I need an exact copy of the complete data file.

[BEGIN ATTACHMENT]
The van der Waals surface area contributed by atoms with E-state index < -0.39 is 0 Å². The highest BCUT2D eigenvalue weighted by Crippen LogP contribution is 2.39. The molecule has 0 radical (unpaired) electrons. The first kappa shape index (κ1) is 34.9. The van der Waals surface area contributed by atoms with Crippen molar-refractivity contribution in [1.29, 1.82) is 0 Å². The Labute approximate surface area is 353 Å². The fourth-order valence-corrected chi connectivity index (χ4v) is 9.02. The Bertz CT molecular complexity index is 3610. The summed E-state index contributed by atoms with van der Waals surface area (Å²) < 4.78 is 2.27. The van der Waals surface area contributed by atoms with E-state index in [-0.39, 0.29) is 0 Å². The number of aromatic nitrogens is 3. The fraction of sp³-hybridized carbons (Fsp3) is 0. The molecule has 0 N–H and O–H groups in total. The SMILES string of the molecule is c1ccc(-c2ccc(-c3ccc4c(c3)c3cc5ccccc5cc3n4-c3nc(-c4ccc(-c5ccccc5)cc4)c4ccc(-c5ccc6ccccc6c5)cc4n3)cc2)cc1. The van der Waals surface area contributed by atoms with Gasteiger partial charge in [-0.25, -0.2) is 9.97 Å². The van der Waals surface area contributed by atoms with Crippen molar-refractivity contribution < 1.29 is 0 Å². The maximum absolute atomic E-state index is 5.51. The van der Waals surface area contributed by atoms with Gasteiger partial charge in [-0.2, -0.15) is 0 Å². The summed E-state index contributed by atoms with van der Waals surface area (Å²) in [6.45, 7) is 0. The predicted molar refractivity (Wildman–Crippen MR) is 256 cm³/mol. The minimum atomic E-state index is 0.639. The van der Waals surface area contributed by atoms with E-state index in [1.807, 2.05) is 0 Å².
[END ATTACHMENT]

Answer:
The van der Waals surface area contributed by atoms with E-state index < -0.39 is 0 Å². The highest BCUT2D eigenvalue weighted by Crippen LogP contribution is 2.39. The molecule has 0 radical (unpaired) electrons. The first kappa shape index (κ1) is 34.9. The van der Waals surface area contributed by atoms with Crippen molar-refractivity contribution in [1.29, 1.82) is 0 Å². The Labute approximate surface area is 353 Å². The fourth-order valence-corrected chi connectivity index (χ4v) is 9.02. The Bertz CT molecular complexity index is 3610. The summed E-state index contributed by atoms with van der Waals surface area (Å²) < 4.78 is 2.27. The van der Waals surface area contributed by atoms with E-state index in [-0.39, 0.29) is 0 Å². The number of aromatic nitrogens is 3. The fraction of sp³-hybridized carbons (Fsp3) is 0. The molecule has 0 N–H and O–H groups in total. The SMILES string of the molecule is c1ccc(-c2ccc(-c3ccc4c(c3)c3cc5ccccc5cc3n4-c3nc(-c4ccc(-c5ccccc5)cc4)c4ccc(-c5ccc6ccccc6c5)cc4n3)cc2)cc1. The van der Waals surface area contributed by atoms with Gasteiger partial charge in [-0.25, -0.2) is 9.97 Å². The van der Waals surface area contributed by atoms with Crippen molar-refractivity contribution < 1.29 is 0 Å². The maximum absolute atomic E-state index is 5.51. The van der Waals surface area contributed by atoms with Gasteiger partial charge in [-0.2, -0.15) is 0 Å². The summed E-state index contributed by atoms with van der Waals surface area (Å²) in [6.45, 7) is 0. The predicted molar refractivity (Wildman–Crippen MR) is 256 cm³/mol. The minimum atomic E-state index is 0.639. The van der Waals surface area contributed by atoms with E-state index in [1.807, 2.05) is 0 Å².